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In Bermuda, only three species of breeding seabirds survived four centuries of human activity, dating back to the settlement of the archipelago in 1609. This paper reports two consecutive years of nesting data on the Roseate Tern (Sterna dougallii), a historic breeder in Bermuda last recorded breeding in 1849. A pair was discovered incubating an egg on 7 July 2018 on Pearl Island, and a pair, plus one additional adult, returned to this islet to breed in 2019. Roseate Terns and nests were intensively monitored using offshore observations and video recordings. In 2018, the single egg hatched on 24 July and the chick fledged on 18 August (fledging period = 25 d). In 2019, we found a two-egg clutch on 4 June, which hatched on 15 and 17 June. The two chicks were flying by 13 July (fledging periods = 26-28 d). The breeding Roseate Terns in Bermuda are probably derived from the Caribbean/Bahamas population. The two-year nest-site fidelity of Roseate Terns, following absence for at least 140 years, suggests that this species is potentially reestablishing itself as a breeder in Bermuda. Future studies should determine the genetic origin of the birds, determine if the observed pairs are the same individuals using leg bands, record population growth, and compare the nesting biology of Bermudian Roseate Terns to that of the Bermudian Common Terns (Sterna hirundo).
... • Additionally, the non-breeding range of White-tailed Tropicbirds breeding in Bermuda has been found to extend into the Grand Banks and overlaps with the Study Area from May-July (Mejias et al. 2017). ...
Article
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Investigations of the genetic structure of populations over the entire range of a species yield valuable information about connectivity among populations. Seabirds are an intriguing taxon in this regard because they move extensively when not breeding, facilitating intermixing of populations, but breed consistently on the same isolated islands, restricting gene flow among populations. The degree of genetic structuring of populations varies extensively among seabird species but they have been under-studied in their tropical ranges. Here, we address this across a broad spatial scale by using microsatellite and mitochondrial data to explore the population connectivity.
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Background The introduction of animal tracking technology has rapidly advanced our understanding of seabird foraging ecology. Tracking data is particularly powerful when combined with oceanographic information derived from satellite remote sensing, allowing insights into the functional mechanisms of marine ecosystems. While this framework has been used extensively over the last two decades, there are still vast ocean regions and many seabird species for which information is scarce, particularly in tropical oceans. Methods In this study we tracked the movement at high GPS recording frequency of 15 White-tailed Tropicbirds ( Phaethon lepturus ) during chick-rearing from a colony in Fernando de Noronha (offshore of Northeast Brazil). Flight behaviours of travelling and searching for food were derived from GPS data and examined in relation to satellite-sensed oceanographic variables (sea surface temperature, turbidity and chlorophyll-a concentration). Results White-tailed Tropicbirds showed marked preference for clear and warm sea surface waters, which are indicative of low primary productivity but are likely the best habitat for preying upon flying fish. Discussion These findings are consistent with previous studies showing that foraging habitat choices of tropical seabirds may not be driven by primary productivity, as has been widely shown for non-tropical species.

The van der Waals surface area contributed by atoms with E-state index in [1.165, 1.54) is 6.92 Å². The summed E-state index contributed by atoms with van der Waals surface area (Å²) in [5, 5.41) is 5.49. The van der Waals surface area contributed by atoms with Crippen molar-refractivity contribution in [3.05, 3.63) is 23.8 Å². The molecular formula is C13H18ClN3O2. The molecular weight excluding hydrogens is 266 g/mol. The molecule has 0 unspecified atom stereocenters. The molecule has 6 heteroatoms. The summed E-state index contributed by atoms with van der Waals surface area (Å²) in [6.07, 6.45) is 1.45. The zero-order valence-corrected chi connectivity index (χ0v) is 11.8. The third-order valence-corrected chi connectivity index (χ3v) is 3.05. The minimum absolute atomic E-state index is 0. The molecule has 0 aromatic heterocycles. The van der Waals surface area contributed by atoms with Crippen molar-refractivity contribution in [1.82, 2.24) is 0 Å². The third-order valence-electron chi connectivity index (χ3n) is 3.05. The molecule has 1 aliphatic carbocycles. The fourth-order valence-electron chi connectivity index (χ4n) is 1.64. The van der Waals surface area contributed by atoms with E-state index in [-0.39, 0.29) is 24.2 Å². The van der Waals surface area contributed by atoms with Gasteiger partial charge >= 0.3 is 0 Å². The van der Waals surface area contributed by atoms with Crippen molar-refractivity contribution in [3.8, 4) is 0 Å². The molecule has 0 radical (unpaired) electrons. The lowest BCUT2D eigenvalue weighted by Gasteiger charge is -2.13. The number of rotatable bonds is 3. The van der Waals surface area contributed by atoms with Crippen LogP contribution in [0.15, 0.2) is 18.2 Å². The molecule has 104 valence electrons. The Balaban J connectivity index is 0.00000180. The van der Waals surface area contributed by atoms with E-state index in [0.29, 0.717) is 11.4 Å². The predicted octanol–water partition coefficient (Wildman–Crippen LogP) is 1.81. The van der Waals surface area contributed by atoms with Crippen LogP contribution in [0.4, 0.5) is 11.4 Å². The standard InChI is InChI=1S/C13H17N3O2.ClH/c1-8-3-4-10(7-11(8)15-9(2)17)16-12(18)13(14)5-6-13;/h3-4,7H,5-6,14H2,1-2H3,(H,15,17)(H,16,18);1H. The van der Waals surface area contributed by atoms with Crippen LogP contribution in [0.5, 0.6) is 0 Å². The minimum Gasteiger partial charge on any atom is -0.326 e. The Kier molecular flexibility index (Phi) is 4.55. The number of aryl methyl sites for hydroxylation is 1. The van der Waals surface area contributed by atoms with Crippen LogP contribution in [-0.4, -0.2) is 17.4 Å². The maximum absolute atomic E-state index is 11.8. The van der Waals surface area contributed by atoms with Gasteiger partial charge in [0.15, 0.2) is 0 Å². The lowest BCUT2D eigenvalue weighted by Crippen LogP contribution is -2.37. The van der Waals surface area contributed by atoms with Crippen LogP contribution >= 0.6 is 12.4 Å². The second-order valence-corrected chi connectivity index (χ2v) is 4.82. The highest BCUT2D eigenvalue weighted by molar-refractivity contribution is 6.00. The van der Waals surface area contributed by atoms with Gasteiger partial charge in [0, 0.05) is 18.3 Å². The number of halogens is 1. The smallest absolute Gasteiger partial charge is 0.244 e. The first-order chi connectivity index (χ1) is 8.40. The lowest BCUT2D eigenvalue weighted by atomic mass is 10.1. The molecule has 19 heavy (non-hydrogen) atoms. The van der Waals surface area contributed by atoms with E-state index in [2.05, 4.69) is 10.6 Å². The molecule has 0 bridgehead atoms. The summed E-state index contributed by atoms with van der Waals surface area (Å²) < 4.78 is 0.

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Off the SE US coast seabirds were significantly more abundant in waters with large (>5 m2) patches of the alga, and mean avian density was 32-43 times greater in waters where Sargassum was present than in adjacent waters without the alga. Some 23 seabird species foraged at Sargassum. Significantly >50% of white-tailed tropicbirds Phaethon lepturus, masked boobies Sula dactylatra and bridled terns Sterna anaethetus were observed at algal patches. Species that use aerial-dipping and plunge-diving foraging behaviours displayed athe greatest affinity for Sargassum. Large-bodied seabirds (large shearwaters, tropicbirds, boobies) generally were found at large patches, white small-bodied species (phalaropes and Puffinus lherminieri) occurred at smaller patches. Seasonal abundance of the pelagic bridled tern corresponded to seasonal variation in Sargassum abundance. Most seabirds associated with Sargassum for foraging, but bridled and black terns Chlidonias niger also used large lagal mats for roost sites. -from Author
Conference Paper